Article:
Can't go to ski resort? South Koreans rush to buy sledges, enjoy sledding near home
With South Korea's ski resorts closed in recent weeks to help combat COVID-19, heavy snowfalls have led to a surge in sales of sledges as winter sports lovers look for family friendly snow slopes close to home.
SEOUL: With South Korea's ski resorts closed in recent weeks to help combat COVID-19, heavy snowfalls have led to a surge in sales of sledges as winter sports lovers look for family friendly snow slopes close to home.
Major retailers have run out of stocks of plastic sledges, with E-Mart, the country's biggest supermarket chain, selling nearly 2,200 sledges in six days, more than three times its total 2020 sales.
Competitor Lotte Mart said sales of sledges in the first six days of January were up more than six-fold from the same period last year and is also completely out of stock.
One family that visited the Olympic Park in Seoul said they had to bring picnic mats for their children the slide on.
"We tried to buy sledges yesterday but couldn't find one, so we brought these mats as substitutes. It's still great that our kids can enjoy sledding and that we have a place near home where it can replace the sledding parks," said Joe Choong-hyun, a father of two boys.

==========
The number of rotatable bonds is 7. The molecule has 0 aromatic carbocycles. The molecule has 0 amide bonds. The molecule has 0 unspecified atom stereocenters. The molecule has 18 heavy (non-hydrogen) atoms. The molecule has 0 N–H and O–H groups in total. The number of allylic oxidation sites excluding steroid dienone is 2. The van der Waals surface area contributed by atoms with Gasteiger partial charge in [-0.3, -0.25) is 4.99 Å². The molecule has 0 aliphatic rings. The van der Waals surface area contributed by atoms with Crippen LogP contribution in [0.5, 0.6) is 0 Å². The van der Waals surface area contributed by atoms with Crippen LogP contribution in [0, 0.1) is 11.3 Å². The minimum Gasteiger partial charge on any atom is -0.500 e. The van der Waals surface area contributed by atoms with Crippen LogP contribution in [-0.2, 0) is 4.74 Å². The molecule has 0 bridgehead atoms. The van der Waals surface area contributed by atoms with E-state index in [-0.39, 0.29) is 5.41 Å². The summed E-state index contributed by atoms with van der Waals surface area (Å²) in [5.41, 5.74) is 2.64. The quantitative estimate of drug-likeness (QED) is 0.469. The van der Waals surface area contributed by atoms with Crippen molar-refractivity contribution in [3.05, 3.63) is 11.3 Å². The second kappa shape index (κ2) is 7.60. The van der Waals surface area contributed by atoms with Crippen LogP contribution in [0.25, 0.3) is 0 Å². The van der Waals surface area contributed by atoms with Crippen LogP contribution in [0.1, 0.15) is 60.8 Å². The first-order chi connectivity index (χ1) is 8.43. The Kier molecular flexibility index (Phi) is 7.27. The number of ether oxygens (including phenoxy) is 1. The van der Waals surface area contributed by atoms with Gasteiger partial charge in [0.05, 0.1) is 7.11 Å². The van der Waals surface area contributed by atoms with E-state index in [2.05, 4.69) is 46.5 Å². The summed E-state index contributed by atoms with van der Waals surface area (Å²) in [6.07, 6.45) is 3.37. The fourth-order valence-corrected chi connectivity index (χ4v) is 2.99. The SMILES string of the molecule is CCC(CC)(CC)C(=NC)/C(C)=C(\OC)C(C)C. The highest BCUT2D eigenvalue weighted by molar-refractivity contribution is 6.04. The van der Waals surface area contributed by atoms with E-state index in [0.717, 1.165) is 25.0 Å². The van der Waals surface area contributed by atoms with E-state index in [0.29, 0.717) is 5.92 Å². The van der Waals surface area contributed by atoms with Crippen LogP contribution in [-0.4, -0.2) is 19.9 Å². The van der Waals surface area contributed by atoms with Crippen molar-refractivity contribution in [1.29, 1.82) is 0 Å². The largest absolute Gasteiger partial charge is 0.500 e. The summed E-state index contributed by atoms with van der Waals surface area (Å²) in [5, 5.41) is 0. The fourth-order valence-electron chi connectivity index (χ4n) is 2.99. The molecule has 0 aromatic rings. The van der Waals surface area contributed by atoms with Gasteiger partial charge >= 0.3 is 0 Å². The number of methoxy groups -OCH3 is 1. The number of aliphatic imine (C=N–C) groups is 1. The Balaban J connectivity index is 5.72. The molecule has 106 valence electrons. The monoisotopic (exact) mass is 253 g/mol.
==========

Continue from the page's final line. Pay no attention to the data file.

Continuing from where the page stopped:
After heavy snowfalls earlier in the week, children played outdoors even as the temperature in Seoul plummeted to -18.6 Celsius (-1.5 Fahrenheit) on Friday, the coldest in 35 years.
"I'm happy that the snow is still piled up so I can make more snowmen and have snowball fights," said 11-year-old Kim Ha-jin, who was sledding on a small slope.
A photo of a person snowboarding on a snow covered road in the middle of Seoul went viral on Twitter, while a Youtuber who posted a video of himself skiing around his town scored nearly 43,000 views.
Ski resorts, meanwhile, resumed business earlier this week, but only with limited capacity and operating hours, following a cluster of infections at a resort in Pyeongchang county, site of the 2018 Winter Olympics.
(Reporting by Joori Roh; additional reporting by Minwoo Park; editing by Richard Pullin)